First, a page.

The next Leaders of Tomorrow
Scholarships award eight high school students who show far-reaching abilities
They are some of the brightest graduating high school students in Canada. They are also among the most selfless and caring. They are the University of Manitoba’s BMO Financial Group Leaders of Tomorrow and BMO Financial Group Indigenous Leaders of Tomorrow scholarship recipients.
This year, eight promising students have been selected to receive these scholarships. Each will receive a financial award of $16,000, allocated over four years of study.
“This year’s recipients are not only excelling academically, but are also investing countless hours of time to their communities in selfless and genuine ways,” says Jane Lastra, the U of M’s director of financial aid and awards. “These students shine as pure examples of the next leaders of tomorrow – shaping the path for future generations to come.”
To be eligible for these awards, high school graduates must show a combination of outstanding leadership potential, academic giftedness and continuing community involvement. The 2018 BMO Financial Group Indigenous Leader of Tomorrow Scholarship recipients are Zoe Quill and Tessa Robert-Betzold. Rachel Bernhardt, Hayley Bray, Katherine Hawthorne, Hayley Jenkins, Hannah Levit and Riley Sierhuis have each received the BMO Financial Group Leader of Tomorrow Scholarship.
Zoe Quill was born and raised in Winnipeg but considers Sapotaweyak Cree Nation her second home. In the fall of 2018, the 18-year-old from Daniel McIntyre Collegiate will start her journey toward becoming a surgeon. Entering the U of M as an undergraduate student in the Faculty of Science, Zoe plans to major in biochemistry.
“From the moment I was introduced to science, I have never looked anywhere else. I took every science course available and biology and chemistry became my favourites by far,” says Quill. “It was as if they were made for me.”
Quill got involved in numerous community activities but was especially drawn to ones that connect back to her Indigenous background, such as the Aboriginal Youth Leadership Program.
“These activities inspired me to want to do great things, not just for myself but for others, especially toward other Indigenous people. The experience has motivated me to want to give back to my community in any way possible.”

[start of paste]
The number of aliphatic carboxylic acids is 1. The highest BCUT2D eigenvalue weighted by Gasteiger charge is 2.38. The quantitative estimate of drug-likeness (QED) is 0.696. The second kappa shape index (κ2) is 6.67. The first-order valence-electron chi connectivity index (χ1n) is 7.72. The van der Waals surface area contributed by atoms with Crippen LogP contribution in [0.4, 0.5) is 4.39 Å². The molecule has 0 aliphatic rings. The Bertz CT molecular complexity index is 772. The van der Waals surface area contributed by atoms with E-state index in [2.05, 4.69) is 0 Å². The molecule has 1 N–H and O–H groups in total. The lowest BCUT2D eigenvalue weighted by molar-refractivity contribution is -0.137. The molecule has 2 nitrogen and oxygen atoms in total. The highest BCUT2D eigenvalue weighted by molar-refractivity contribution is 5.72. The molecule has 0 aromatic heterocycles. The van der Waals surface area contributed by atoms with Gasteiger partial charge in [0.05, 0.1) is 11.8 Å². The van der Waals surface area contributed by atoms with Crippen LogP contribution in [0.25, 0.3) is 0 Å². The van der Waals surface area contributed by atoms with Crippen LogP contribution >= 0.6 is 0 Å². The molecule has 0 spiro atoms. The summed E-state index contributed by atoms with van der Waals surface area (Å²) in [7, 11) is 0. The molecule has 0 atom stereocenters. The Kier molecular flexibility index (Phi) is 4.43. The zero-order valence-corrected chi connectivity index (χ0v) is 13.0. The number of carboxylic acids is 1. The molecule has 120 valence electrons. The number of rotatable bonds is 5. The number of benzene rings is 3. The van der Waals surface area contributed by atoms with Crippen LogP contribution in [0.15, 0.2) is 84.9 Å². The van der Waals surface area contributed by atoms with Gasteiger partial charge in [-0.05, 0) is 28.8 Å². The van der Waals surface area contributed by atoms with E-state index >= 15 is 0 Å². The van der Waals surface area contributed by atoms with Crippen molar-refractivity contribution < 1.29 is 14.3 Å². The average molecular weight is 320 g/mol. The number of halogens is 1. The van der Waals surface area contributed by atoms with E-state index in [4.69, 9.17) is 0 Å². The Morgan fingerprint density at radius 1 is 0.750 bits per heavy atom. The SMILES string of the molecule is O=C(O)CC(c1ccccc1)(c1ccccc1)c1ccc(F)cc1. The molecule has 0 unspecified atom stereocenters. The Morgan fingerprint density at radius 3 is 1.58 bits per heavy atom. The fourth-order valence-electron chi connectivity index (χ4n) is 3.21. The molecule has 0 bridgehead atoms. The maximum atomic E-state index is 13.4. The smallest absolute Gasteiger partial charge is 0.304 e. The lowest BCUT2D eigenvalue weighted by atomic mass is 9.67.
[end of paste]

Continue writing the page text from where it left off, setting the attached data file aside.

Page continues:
For Quill, this award means that she has the support of many to achieve her dreams of becoming a surgeon.
“This award is important because it shows that a continuous effort to rise above and a hard work ethic can introduce you to many opportunities,” says Quill.
The support that donors like BMO Financial Group provide to the U of M awards program enables students to be recognized for their academic excellence, and also reduces financial barriers to post-secondary success. With these awards, students are able to plan, focus on their academics and carry on traditions such as leadership, strength, service and innovation.
Riley Sierhuis will graduate from St. Paul’s High School this spring. While completing his studies, he also devoted his time to fundraising for the community. In addition to raising money with Katie’s Krew in the Winnipeg Dragon Boat Festival, Riley and a friend also started a winter wear clothing drive at St. Paul’s. Riley credits his volunteerism and community outreach experience with pushing him to find new ways of helping people; something he hopes to continue at the U of M.
Sierhuis says he has always been amazed by the natural world and plans to major in biological science to continue learning about life in all of its forms. His goal is to work for the World Health Organization one day.
“I am honoured to have received this award and I am thankful for everyone around me who has helped me to get where I am today,” says Sierhuis. “This award will make a big impact in managing the costs of university. I think it is a meaningful award because it recognizes and supports students who have worked hard to excel and contribute to their communities.”